In 2011, the agreement the US had with the new government of Iraq to keep US forces in the country expired and Obama withdrew most US forces.

By 2014, the Islamic State had grown powerful enough in Syria it was able to take Sunni majority cities in Iraq. The Iraqi military – which was not mostly Shia – largely abandoned the cities to IS. The Islamic State was then able to threaten both the capital of Syria and Iraq.

Both the US and Iran entered the fight against the Islamic State in Iraq and Syria. In Syria, Iran was aligned with the Syrian government and the US was aligned with the Syrian Kurds. The US saw the Syrian government/Iranian alliance as nefarious and an enemy. In Iraq, both the US and Iran aligned with the Iraq government. The US provided air support and deployed 5,000 troops to Iraq to aid the Iraqi Army. Iran helped arm, fund, train, and guide Shia militia forces – these are the Popular Mobilization Forces (PMFs) – opposed to IS.

By 2018, the US, Iraq, and Iran-supported Shia militias retook all of the IS territories in Iraq.

Throughout 2019, Israel has sporadically bombed the Iraqi Shia militias. The US was held as a necessary accomplice to bomb the Shia militias. There have also been occasional rocket attacks against Iraqi Army bases that house US soldiers. These bases are huge and the rockets often hit empty space. The US blamed Iran for using the Shia militias as a proxy force to carry out the attack. The US never provided evidence that the Shia militias carried out the attack or that the operation on the direct orders of Iran. Other sources speculate remnants of the Islamic State are targeting the Iraqi bases.

On December 27th, a US contractor was killed in one of the rocket attacks on an Iraqi base. In response, the US bombed several bases of a Shia militia group, Kataib Hezbollah. The US said the group was responsible for the attack. Overall, 25 people were killed by the US strikes.

On New Year’s Eve, in response to the airstrikes, protesters took to the street outside the US embassy in Iraq. Eventually, they broke into the compound through the visitor’s gate. They entered a lobby of the embassy before protests were dispersed. Protests resumed on New Year’s Day until the Shia PMF leadership called for them to end.

Lies From the Trump Admin

Qasem Soleimani is responsible for 100s of American deaths

This claim originates from the period in the Iraq War when the Bush Admin decided that it needed to fight against some Shia militias. Until this point in the war, the US had fought the Sunni insurgency alongside the Shia militias and the Shia Iraqi Army the US was building. While the Shia militias had some influence from Iran, the Shia militia targeted by the US, the Mehdi Army, had a weak relationship with Iran.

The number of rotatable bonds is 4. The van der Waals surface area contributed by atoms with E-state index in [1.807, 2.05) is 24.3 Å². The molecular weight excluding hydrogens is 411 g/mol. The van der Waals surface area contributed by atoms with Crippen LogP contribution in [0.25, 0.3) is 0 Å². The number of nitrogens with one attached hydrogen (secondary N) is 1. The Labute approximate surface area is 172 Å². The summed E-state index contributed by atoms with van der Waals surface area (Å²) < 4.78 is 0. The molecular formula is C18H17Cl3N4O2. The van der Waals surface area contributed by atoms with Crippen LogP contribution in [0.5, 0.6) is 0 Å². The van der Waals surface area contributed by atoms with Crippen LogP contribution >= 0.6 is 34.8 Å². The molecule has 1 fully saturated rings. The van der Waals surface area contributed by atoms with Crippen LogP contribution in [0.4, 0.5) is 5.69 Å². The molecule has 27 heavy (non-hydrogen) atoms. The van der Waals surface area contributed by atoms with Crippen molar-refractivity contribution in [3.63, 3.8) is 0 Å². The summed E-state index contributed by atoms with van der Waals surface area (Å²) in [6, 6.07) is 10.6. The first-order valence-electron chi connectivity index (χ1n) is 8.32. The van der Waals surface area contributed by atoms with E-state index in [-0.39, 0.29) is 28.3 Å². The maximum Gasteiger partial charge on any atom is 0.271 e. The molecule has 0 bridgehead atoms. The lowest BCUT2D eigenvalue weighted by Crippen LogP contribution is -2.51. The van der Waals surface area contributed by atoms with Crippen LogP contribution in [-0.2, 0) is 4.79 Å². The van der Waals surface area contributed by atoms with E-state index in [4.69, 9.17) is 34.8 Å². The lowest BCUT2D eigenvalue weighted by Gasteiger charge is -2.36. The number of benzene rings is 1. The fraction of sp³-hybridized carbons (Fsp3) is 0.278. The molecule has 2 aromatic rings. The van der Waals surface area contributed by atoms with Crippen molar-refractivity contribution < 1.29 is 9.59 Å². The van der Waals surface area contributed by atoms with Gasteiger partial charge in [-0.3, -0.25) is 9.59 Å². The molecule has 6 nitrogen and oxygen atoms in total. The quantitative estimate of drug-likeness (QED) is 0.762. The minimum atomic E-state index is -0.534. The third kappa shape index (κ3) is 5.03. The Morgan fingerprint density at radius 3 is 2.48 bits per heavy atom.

While the US was fighting the Shia in Iraq, about 500 Americans were killed. Many of the Americans were killed by EFP. While the Bush administration blamed the EFPs on Iran. It was later revealed the EFPs were all manufactured in Iraq. The Trump administration is now repeating the lies of Bush. This is likely to try to whip up support for his failing maximum pressure campaign and justify his decision to leave Obama’s Nuclear Deal.

Even if Iran – and Soleimani – did have some influence with the Shia militias fighting the US, it is ultimately Bush’s fault for sending American soldiers to Iraq in the first place. Even if Saddam did present a threat, Bush did not have to leave thousands of American soldiers in Iraq to attempt to rebuild the country. He could and should have withdrawn the soldiers long before the US started fighting on both sides of the civil war that was raging in Iraq.

Soleimani was killed in self-defense

MSNBC analyst Rukimini Calimachi said the evidence that Iran was planning an attack is very thin “According to them, the evidence suggesting there was to be an imminent attack on American targets is “razor-thin”.” Check out her Twitter thread for details.

Trump had no authority from Congress to carry out the strike

Soleimani was a general in the Iranian government. For Trump to have carried out a strike against Soleimani he would need some kind of authorization for that.

Generally, the US government will invoke the ‘2001 The Authorization for Use of Military Force (AUMF)’ if they are carrying out a targeted drone strike. However, the AUMF only approves the use of force against the Taliban and al-Qaeda. Iran is the enemy of both al-Qaeda and the Taliban.

There is also the 2002 AUMF that Congress passed to allow Bush-43 to invade Iraq. The US withdrew forces from Iraq in 2011 and logically the AUMF should have expired. Obama did invoke this AUMF to redeploy US forces into Iraq in 2014 to fight IS. It makes little sense to invoke the 2002 AUMF here as Soleimani fought with the US against IS.